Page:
I will admit that until I began working in the senior living sector, I knew very little about Alzheimer’s Disease and Dementia. It was not something I had seen on a personal or family level. That has changed. Now I know and care for people affected by Alzheimer’s and dementia. I understand that they are not all one in the same. There are even different types of dementia. I have come to know some of the devastating effects they take on lives. Since June is Alzheimer’s and Brain Awareness Month, I thought I could help do my part by shining a purple light.
Did you know that according to the Alzheimer’s Association:
- Alzheimer’s is fatal. It kills more than breast and prostate cancer combined.
- Alzheimer’s is not normal aging. It’s a progressive brain disease without any cure.
- Alzheimer’s is more than memory loss. It appears through a variety of signs and symptoms.
Per the website alz.org, “A number of studies indicate that maintaining strong social connections and keeping mentally active as we age might lower the risk of cognitive decline and Alzheimer’s. Experts are not certain about the reason for this association. It may be due to direct mechanisms through which social and mental stimulation strengthen connections between nerve cells in the brain.”
During the month of June, the Alzheimer’s Association asks you to learn more about Alzheimer’s. Share your story and take action. It may be as simple as bringing awareness via social media. Alzheimer’s disease awareness is represented by the color purple, and in June, thousands of Americans will turn their Facebook profile purple with an “END ALZ” icon. If you need help or more information on ways you can raise awareness of the truth about Alzheimer’s, visit alz.org/abam to get started.
Before I began working in the senior living industry the word FALL didn’t strike fear into my heart. No on the contrary it would spark images of leaves turning to brilliant hues of gold and crimson and the sound of them crunching under our feet as me and the neighborhood children would play flag football in the yard. It would spark memories of the delicious smells of the season from my favorite pumpkin spice candles to Mom’s homemade chili brewing on the stove. Ah yes, the innocence and tranquility of it all. But I digress. And who am I kidding that football usually turned into an all-out brawl anyway. But seriously FALLS as we know them and how they relate to our seniors are a very big deal!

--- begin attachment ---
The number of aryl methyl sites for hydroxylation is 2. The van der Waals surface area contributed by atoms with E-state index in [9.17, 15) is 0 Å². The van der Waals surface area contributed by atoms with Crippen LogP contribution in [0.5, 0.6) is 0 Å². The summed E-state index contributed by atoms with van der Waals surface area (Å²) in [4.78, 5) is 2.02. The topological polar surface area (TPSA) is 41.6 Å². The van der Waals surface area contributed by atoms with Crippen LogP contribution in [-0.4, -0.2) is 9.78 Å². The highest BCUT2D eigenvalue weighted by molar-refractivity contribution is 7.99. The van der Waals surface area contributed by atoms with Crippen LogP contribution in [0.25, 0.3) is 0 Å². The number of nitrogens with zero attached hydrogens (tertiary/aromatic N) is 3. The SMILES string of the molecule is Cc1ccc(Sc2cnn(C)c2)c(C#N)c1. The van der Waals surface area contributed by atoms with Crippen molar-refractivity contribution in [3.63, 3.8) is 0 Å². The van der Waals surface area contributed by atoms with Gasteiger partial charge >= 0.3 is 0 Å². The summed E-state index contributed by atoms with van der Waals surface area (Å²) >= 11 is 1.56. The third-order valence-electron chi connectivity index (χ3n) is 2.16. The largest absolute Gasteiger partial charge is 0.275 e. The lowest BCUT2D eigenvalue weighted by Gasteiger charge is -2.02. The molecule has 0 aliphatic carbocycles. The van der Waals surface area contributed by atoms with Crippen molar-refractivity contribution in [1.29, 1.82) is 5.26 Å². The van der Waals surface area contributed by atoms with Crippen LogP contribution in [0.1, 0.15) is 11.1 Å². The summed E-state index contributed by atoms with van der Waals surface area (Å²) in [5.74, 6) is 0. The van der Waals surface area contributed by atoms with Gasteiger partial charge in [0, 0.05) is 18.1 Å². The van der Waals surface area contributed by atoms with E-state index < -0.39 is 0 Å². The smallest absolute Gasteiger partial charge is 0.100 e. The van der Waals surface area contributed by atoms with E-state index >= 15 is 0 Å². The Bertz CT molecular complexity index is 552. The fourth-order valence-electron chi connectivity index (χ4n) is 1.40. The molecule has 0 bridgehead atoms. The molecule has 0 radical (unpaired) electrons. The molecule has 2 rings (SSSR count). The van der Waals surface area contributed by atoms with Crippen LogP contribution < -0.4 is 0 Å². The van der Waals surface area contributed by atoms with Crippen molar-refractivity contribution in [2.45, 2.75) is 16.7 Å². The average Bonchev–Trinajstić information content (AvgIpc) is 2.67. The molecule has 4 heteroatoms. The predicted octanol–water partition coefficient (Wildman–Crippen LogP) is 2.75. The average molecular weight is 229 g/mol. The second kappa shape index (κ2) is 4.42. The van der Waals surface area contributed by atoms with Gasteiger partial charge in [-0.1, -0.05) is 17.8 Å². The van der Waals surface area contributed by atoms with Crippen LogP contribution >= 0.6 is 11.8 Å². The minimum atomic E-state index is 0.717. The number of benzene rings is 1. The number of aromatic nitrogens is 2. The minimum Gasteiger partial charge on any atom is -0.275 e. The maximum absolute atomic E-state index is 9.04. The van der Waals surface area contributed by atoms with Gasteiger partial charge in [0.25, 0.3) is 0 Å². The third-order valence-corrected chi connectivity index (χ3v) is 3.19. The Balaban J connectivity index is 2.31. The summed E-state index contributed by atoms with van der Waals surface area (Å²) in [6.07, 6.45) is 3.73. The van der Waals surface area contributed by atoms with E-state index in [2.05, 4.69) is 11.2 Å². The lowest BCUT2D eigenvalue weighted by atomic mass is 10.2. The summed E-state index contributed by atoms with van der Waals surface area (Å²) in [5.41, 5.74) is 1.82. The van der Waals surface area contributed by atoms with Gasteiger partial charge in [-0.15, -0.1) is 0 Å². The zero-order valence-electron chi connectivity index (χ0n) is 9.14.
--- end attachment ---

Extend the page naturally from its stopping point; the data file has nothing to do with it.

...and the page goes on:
By the numbers…
- According to the CDC “each year, millions of older people—those 65 and older—fall. In fact, more than one out of four older people falls each year, but less than half tell their doctor. Falling once doubles your chances of falling again.” The CDC also reports that “adjusted for inflation, the direct medical costs for fall injuries are $31 billion annually. Hospital costs account for two-thirds of the total.”
It is imperative that we take measures to try and help prevent falls if at all possible. Sure this seems very idealistic! But it is also helpful if we take a practical approach. You may not can prevent all falls. But you can take appropriate measures to keep someone safe. So where do you start? This is an important question no matter where you live. Today we will start with the first thing you can do.
Keep your area safe…
I remember a friend from church once asked me to come over and look at their parents’ home and see if anything jumped out at me as to why their parent kept falling. Walk with me if you will….we start up the concrete steps to the home that has no handrail. This takes us to the kitchen where a cute blind dog nips at your knees. We cross down to the living area that is situated on the split level property across from the bathroom. In the tiny bathroom there is a sliding glass door shower/tub with no handrails and a towel bar that is dangling from the wall. I can’t make this stuff up. Did I mention that the home was also poorly lit? I really couldn’t see why they needed my help discerning the safety issues within this home. The entire place was a hotbed for concussions and broken hips! So always ASSESS your FALL RISKS within your living space.
Key things to pay attention to include:
Clutter-get rid of it! Make sure you don’t have junk making an obstacle course for you to maneuver around.
Lighting-make sure you can see! Also make use of nightlights. What you CAN’T see CAN hurt you.
And also watch for HOME HAZARDS such as:
- broken or uneven steps,
- throw rugs or clutter that can be tripped over, and
- no handrails along stairs or in the bathroom.
There are absolutely multiple risk factors and reasons for falls to occur. But if you do your best to make sure your space (or your loved one’s space) is as safe as possible, you are increasing your odds of NOT becoming a statistic in the fight against FALLS.